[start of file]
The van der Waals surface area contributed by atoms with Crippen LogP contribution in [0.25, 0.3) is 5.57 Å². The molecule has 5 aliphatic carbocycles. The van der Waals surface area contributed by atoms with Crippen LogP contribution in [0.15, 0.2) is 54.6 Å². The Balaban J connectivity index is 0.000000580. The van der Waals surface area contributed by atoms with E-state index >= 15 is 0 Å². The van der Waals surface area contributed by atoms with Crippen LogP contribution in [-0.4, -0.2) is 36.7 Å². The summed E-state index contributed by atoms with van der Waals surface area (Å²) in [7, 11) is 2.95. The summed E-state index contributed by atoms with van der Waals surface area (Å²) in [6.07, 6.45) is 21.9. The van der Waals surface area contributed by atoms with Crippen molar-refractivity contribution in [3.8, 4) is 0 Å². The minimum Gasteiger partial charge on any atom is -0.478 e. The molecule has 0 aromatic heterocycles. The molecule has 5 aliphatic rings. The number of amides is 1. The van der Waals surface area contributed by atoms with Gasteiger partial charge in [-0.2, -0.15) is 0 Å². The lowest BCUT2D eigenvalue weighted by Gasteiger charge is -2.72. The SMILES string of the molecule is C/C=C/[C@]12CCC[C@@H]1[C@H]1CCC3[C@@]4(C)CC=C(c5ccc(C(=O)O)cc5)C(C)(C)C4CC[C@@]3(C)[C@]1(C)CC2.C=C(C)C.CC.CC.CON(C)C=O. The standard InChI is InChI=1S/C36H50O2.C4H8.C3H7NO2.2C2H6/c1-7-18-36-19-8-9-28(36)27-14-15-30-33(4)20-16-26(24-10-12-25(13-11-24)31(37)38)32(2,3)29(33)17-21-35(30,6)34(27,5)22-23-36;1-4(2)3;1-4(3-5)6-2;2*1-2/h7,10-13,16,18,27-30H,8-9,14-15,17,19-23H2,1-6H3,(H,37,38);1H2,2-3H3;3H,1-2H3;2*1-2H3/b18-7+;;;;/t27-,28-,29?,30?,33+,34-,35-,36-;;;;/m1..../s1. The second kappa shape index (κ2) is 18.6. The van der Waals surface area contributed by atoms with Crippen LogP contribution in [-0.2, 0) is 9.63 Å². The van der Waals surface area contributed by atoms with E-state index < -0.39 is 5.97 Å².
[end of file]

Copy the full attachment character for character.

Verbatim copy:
The van der Waals surface area contributed by atoms with Crippen LogP contribution in [0.25, 0.3) is 5.57 Å². The molecule has 5 aliphatic carbocycles. The van der Waals surface area contributed by atoms with Crippen LogP contribution in [0.15, 0.2) is 54.6 Å². The Balaban J connectivity index is 0.000000580. The van der Waals surface area contributed by atoms with E-state index >= 15 is 0 Å². The van der Waals surface area contributed by atoms with Crippen LogP contribution in [-0.4, -0.2) is 36.7 Å². The summed E-state index contributed by atoms with van der Waals surface area (Å²) in [7, 11) is 2.95. The summed E-state index contributed by atoms with van der Waals surface area (Å²) in [6.07, 6.45) is 21.9. The van der Waals surface area contributed by atoms with Crippen molar-refractivity contribution in [3.8, 4) is 0 Å². The minimum Gasteiger partial charge on any atom is -0.478 e. The molecule has 0 aromatic heterocycles. The molecule has 5 aliphatic rings. The number of amides is 1. The van der Waals surface area contributed by atoms with Gasteiger partial charge in [-0.2, -0.15) is 0 Å². The lowest BCUT2D eigenvalue weighted by Gasteiger charge is -2.72. The SMILES string of the molecule is C/C=C/[C@]12CCC[C@@H]1[C@H]1CCC3[C@@]4(C)CC=C(c5ccc(C(=O)O)cc5)C(C)(C)C4CC[C@@]3(C)[C@]1(C)CC2.C=C(C)C.CC.CC.CON(C)C=O. The standard InChI is InChI=1S/C36H50O2.C4H8.C3H7NO2.2C2H6/c1-7-18-36-19-8-9-28(36)27-14-15-30-33(4)20-16-26(24-10-12-25(13-11-24)31(37)38)32(2,3)29(33)17-21-35(30,6)34(27,5)22-23-36;1-4(2)3;1-4(3-5)6-2;2*1-2/h7,10-13,16,18,27-30H,8-9,14-15,17,19-23H2,1-6H3,(H,37,38);1H2,2-3H3;3H,1-2H3;2*1-2H3/b18-7+;;;;/t27-,28-,29?,30?,33+,34-,35-,36-;;;;/m1..../s1. The second kappa shape index (κ2) is 18.6. The van der Waals surface area contributed by atoms with Crippen LogP contribution in [-0.2, 0) is 9.63 Å². The van der Waals surface area contributed by atoms with E-state index < -0.39 is 5.97 Å².